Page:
Presentation on theme: "Lesson Objectives: By the end of this lesson you will be able to: *Identify the many roles that prices play in a free market. *List the advantages of."— Presentation transcript:
Lesson Objectives: By the end of this lesson you will be able to: *Identify the many roles that prices play in a free market. *List the advantages of a price-based system. *Explain how a price-based system leads to a wider choice of goods and more efficient allocation of resources. *Describe the relationship between prices and the profit incentive.
Prices in a Free Market In a free market, prices are a tool for distributing goods and resources throughout the economy. Prices are nearly always the most efficient way to allocate (distribute) resources. Prices help move land, labor, and capital into the hands of producers and finished goods into the hands of buyers. The Advantage of Prices Prices provide a common language for buyers and sellers. Without prices as a standard measure of value, a seller would have to barter (trade) for goods by trading shoes or apples for a sweater. A sweater might be worth two pairs of shoes to one customer, but another customer might be willing to trade three pairs of shoes for the same sweater. The supplier would have no consistent and accurate way to measure demand for a product. Such a system would be inconvenient, impractical, and inefficient.
Prices as Signals Think of prices as a traffic light for producers and consumers. Producers *high price = green light which tells the producers that a product is in demand. *low price = red light which tells producers that a good is being over produced. Consumers *high price = red light which tells consumers to stop and think carefully before buying. *low price = green light which tells consumers that they may have the opportunity to get a good deal on a product.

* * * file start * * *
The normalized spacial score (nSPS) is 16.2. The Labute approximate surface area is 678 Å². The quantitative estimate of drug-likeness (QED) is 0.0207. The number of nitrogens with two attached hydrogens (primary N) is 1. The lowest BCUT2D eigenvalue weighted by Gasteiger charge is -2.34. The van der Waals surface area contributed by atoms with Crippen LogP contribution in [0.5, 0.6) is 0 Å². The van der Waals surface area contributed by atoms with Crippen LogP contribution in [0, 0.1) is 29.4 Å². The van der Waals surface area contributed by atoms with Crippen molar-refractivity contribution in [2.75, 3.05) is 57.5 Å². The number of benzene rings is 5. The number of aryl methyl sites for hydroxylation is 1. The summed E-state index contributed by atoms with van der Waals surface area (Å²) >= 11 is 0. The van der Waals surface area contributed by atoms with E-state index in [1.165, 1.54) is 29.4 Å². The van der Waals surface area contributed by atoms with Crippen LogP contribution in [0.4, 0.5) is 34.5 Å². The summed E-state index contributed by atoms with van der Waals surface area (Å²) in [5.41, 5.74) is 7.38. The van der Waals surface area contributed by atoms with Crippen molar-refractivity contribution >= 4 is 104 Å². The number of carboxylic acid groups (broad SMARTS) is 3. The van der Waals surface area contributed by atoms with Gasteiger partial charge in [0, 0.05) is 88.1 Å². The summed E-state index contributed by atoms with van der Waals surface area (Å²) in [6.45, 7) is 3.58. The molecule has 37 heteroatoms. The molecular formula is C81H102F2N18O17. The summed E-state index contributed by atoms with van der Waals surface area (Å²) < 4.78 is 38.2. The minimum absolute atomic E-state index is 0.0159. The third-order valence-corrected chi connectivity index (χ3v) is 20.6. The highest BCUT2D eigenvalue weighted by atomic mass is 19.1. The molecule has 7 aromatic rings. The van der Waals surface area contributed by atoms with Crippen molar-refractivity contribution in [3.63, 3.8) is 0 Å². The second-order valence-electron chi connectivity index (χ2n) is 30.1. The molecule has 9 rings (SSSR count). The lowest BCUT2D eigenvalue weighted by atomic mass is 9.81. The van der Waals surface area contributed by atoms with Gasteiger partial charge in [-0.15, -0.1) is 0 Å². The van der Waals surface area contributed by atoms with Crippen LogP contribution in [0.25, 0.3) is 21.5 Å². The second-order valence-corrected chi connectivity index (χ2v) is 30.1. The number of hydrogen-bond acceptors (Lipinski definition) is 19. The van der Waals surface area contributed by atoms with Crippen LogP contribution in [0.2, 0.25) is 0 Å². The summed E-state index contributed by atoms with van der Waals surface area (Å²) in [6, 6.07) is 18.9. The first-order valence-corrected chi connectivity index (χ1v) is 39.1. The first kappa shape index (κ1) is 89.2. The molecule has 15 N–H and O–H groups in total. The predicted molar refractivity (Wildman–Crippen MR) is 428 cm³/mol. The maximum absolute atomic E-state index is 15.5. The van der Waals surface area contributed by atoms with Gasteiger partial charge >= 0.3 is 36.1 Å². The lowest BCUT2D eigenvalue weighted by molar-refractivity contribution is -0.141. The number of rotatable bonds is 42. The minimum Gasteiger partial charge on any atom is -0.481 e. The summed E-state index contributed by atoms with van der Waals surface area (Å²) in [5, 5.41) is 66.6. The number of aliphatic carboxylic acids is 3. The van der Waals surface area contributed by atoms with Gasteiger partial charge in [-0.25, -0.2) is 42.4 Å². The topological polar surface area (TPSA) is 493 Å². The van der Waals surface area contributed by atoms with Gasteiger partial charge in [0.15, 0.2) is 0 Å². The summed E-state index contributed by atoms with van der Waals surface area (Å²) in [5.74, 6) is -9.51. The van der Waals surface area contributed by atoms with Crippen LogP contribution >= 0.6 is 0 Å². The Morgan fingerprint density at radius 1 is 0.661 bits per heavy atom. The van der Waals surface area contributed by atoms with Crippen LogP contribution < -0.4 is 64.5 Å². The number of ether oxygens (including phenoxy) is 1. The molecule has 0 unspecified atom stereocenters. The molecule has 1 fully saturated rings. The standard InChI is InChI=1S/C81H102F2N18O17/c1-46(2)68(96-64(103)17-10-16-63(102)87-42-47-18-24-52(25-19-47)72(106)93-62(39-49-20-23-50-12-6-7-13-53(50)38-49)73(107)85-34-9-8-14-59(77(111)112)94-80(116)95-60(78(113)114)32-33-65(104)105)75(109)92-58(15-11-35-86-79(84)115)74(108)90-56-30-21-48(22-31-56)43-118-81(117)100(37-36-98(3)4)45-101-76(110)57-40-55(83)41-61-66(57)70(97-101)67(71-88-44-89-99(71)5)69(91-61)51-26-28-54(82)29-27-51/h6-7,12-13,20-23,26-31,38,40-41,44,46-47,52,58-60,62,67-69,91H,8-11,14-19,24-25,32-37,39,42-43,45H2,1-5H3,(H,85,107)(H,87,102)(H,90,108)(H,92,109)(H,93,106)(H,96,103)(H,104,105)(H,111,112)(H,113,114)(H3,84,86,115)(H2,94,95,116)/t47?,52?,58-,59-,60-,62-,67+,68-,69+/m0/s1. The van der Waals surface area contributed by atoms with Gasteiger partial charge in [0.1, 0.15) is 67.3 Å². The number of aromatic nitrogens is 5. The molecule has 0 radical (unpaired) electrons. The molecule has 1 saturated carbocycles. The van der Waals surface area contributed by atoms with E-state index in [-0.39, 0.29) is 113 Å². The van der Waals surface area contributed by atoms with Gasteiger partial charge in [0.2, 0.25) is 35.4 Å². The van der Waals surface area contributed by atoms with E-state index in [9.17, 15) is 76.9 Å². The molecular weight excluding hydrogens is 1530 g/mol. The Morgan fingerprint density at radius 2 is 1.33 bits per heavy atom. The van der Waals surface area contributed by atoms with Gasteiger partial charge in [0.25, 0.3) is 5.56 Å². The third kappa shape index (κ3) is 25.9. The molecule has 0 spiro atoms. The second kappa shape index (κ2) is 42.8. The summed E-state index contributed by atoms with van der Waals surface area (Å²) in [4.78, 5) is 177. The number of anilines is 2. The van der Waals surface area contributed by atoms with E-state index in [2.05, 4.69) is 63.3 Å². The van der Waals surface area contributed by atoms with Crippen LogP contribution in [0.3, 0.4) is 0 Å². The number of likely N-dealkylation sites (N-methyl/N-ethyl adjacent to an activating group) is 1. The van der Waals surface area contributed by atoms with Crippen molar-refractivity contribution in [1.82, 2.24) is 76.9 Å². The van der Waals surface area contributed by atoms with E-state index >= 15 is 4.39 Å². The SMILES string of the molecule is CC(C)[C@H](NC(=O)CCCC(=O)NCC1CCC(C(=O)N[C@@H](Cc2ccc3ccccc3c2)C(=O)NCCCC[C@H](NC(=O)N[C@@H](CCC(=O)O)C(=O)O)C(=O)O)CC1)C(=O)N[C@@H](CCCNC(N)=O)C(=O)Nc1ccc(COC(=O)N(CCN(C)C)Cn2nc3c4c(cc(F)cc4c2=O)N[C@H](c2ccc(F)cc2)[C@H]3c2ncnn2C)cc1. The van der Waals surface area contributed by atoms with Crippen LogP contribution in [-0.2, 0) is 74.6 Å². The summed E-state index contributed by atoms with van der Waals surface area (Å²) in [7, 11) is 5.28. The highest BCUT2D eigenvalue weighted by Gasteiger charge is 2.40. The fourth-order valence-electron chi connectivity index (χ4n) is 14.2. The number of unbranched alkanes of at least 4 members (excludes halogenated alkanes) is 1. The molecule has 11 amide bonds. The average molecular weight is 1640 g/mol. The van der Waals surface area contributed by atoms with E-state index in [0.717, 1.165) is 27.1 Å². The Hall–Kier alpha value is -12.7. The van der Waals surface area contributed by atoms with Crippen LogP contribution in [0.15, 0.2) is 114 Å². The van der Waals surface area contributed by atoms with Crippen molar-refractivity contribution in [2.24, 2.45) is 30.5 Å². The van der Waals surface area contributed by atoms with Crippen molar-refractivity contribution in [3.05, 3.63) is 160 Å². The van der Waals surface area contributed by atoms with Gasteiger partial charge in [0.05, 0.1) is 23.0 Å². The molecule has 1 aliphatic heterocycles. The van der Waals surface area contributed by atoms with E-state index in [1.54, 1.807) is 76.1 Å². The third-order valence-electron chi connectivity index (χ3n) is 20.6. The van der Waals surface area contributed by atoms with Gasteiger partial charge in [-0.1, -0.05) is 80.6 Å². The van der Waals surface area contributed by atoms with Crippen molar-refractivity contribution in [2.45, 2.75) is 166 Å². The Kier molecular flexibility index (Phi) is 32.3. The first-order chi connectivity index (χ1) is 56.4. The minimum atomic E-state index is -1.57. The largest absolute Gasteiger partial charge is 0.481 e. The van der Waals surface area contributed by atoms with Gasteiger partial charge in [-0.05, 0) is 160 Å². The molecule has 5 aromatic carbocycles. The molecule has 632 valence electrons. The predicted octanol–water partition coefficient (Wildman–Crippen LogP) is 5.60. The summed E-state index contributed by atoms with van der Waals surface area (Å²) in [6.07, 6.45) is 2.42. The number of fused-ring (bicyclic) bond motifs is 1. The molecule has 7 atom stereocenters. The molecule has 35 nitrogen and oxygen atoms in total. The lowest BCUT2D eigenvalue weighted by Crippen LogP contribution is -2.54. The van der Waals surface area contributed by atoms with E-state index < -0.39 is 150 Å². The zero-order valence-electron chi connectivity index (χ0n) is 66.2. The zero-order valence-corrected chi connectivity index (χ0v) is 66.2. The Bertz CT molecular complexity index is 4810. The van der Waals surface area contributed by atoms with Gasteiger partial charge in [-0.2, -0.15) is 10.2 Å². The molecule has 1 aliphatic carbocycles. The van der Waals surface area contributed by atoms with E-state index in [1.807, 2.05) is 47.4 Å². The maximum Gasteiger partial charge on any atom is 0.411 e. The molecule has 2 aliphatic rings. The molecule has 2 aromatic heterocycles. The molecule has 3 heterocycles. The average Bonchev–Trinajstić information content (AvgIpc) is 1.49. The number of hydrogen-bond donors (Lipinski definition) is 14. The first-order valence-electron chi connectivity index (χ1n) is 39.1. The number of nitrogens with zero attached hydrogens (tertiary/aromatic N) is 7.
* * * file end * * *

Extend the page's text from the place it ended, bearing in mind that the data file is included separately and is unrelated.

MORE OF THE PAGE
Flexibility Another important aspect of prices is that they are flexible. Prices can easily be increased to solve a problem of shortage, and they can just as easily be decreased to eliminate a problem of surplus. Example: A supply shock is a sudden shortage of a good, such as gasoline. A supply shock creates a shortage because suppliers can no longer meet consumer demand. The immediate problem is how to divide up the available supply among consumers. Rationing is a system of allocating goods and services using criteria other than price. Raising prices is the quickest way to resolve a shortage. A quick increase in prices can reduce quantity demanded to the same level as quantity supplied.
Choice and Efficiency One benefit of a market-based economy is the diversity of goods and services that consumers can buy. Prices help consumers choose among similar products. Prices provide an easy way for you to narrow your choices to a certain price range. Prices also allow producers to target the audience they want with the products that will sell best to that audience. The Black Market Sometimes, people conduct business without regard for government controls on price or quantity. This is called doing business on the black market. Black markets allow consumers to pay more so they can buy a product when rationing makes it otherwise unavailable. Black market trade is illegal and strongly discouraged by governments.
Prices and the Profit Incentive In a free market, efficient resource allocation goes hand in hand with the profit incentive. Example: If scientists predicted extremely hot weather for the coming summer, consumers would buy up air conditioners and fans to prepare for the heat. Suppliers would recognize the possibility for profit in charging higher prices for these goods.